My broad interests include Eastern European literature (particularly Czech and Polish), Russian literature, Russian philosophy and literary theory, and the European novel in general (including French and German). I am also interested in Scandinavian languages and literatures, particularly in Kierkegaard and Hamsun. My research focuses on "existential" chronotopes (depictions of time and space in the novel and the protagonist's engagement with these forms of existence), both as a central aspect of novelistic technique, and in ethical, personological, and ontological contexts.
For me, Dostoevsky has served as a kind of crossroads of both Russian and European literature and thought. Therefore, while my initial focus was 19th century Russian literature and religious philosophy, my work on Dostoevsky's role in the development of chronotope in the European novel has pointed me to writers who anticipated the sort of existential urban chronotopes that he would revolutionize (Radcliffe, Dickens, and Balzac). I am also interested in adaptations and variations of Dostoevskian chronotopes in 20th century literature, particularly in its attempts adequately to depict life in the "dead houses" of Totalitarian states in Russia and Central and Eastern Europe (I have dealt with such authors as Kafka, Solzhenitsyn, Grossman, Zamyatin, Pasternak, Fuks, Kundera, Borowski, Hrabal and Kiš). I am also interested in Dostoevsky's thought and the philosophical implications of his dialogic approach to truth.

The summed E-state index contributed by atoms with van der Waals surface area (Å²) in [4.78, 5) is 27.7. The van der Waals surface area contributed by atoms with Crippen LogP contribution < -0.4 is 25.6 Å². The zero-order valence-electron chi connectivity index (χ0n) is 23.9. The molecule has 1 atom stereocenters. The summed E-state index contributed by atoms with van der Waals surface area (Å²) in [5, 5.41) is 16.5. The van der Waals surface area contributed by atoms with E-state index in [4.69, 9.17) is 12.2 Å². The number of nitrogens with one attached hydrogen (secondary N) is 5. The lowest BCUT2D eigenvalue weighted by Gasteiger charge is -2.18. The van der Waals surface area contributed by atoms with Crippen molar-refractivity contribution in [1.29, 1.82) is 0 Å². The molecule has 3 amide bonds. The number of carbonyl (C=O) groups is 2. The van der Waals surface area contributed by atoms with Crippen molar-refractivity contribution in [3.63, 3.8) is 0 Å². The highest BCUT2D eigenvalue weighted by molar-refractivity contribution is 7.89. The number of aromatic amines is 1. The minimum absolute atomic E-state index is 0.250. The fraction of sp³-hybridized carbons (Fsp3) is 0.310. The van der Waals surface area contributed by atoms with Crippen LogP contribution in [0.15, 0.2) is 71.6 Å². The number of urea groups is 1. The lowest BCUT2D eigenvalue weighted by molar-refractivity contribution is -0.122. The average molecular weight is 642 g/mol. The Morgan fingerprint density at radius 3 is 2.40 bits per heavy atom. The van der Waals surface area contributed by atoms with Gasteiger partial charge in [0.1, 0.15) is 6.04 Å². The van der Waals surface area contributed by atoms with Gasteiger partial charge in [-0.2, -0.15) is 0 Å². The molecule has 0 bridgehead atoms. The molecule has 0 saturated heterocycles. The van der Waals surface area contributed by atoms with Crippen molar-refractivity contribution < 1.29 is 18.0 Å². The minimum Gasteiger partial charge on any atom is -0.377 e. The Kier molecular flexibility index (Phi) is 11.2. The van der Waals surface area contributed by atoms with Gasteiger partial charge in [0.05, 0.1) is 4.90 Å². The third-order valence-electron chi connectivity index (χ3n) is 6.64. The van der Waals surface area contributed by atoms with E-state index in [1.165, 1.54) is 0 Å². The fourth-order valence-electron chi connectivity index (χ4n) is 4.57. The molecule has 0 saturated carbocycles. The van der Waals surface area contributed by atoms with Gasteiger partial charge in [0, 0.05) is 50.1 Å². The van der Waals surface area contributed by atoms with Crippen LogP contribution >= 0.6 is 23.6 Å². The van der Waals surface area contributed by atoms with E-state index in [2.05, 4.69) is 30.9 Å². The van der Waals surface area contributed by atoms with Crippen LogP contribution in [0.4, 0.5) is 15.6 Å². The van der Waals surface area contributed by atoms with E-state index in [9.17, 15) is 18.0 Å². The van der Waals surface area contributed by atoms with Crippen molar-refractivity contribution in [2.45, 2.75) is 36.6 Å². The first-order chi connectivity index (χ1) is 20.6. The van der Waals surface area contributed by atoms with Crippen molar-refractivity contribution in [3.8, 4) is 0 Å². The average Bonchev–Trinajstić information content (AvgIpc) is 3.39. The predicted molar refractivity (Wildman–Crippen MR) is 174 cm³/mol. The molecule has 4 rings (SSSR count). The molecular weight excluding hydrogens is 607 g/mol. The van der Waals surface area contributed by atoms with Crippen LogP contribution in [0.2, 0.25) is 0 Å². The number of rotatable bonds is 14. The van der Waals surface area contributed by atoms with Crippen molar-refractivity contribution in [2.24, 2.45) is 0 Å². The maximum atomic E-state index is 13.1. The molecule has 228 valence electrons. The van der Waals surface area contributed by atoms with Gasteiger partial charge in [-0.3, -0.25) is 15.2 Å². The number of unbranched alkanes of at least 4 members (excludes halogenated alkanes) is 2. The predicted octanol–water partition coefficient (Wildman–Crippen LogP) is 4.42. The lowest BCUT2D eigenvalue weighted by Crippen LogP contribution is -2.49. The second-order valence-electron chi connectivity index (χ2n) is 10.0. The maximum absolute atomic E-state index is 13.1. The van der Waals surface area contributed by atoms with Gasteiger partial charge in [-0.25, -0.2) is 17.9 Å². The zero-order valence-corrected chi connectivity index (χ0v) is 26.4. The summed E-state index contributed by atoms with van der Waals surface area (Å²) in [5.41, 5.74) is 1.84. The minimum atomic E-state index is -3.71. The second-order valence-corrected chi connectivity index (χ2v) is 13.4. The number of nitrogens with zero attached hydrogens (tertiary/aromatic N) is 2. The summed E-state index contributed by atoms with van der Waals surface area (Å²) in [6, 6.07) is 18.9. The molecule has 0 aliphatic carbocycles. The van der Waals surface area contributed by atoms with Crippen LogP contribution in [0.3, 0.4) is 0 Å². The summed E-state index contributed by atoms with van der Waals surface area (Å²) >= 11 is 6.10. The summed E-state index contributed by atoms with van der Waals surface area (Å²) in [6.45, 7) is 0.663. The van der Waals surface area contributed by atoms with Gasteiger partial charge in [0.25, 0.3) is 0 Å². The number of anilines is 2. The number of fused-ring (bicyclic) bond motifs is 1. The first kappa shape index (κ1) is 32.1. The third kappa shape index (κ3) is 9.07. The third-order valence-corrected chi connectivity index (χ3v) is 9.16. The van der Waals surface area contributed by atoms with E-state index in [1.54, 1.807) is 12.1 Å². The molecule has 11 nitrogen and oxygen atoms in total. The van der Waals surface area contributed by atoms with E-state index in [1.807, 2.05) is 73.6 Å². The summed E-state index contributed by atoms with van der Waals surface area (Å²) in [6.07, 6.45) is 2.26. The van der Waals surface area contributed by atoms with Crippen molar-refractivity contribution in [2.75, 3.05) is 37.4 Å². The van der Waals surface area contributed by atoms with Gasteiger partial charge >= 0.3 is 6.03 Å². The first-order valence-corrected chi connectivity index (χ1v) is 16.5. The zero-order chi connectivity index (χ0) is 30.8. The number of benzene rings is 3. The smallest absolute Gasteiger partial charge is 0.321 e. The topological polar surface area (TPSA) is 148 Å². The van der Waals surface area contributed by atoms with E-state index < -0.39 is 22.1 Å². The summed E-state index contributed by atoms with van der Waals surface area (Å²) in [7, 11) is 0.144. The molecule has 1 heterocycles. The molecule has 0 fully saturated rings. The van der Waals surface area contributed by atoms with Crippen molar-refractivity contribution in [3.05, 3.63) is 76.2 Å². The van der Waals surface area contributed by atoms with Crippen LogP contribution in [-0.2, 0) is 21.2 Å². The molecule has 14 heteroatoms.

Following Bakhtin, I approach the history of the novel as a story of innovations in literature's power to depict. I attempt to describe the devices of dialogism and chronotope as deployed toward a more fully adequate depiction of modern human experience, with particular attention to literature as a mode of philosophical (phenomenological) inquiry.
Aside from ongoing work on a book-length manuscript on chronotope in Dostoevsky, I am currently working on article-length studies of the mathematical sublime in Radcliffe and in the realist novel, on â€œbasenessâ€ in Dostoevsky, and on chronotope in the novels of Ladislav Fuks.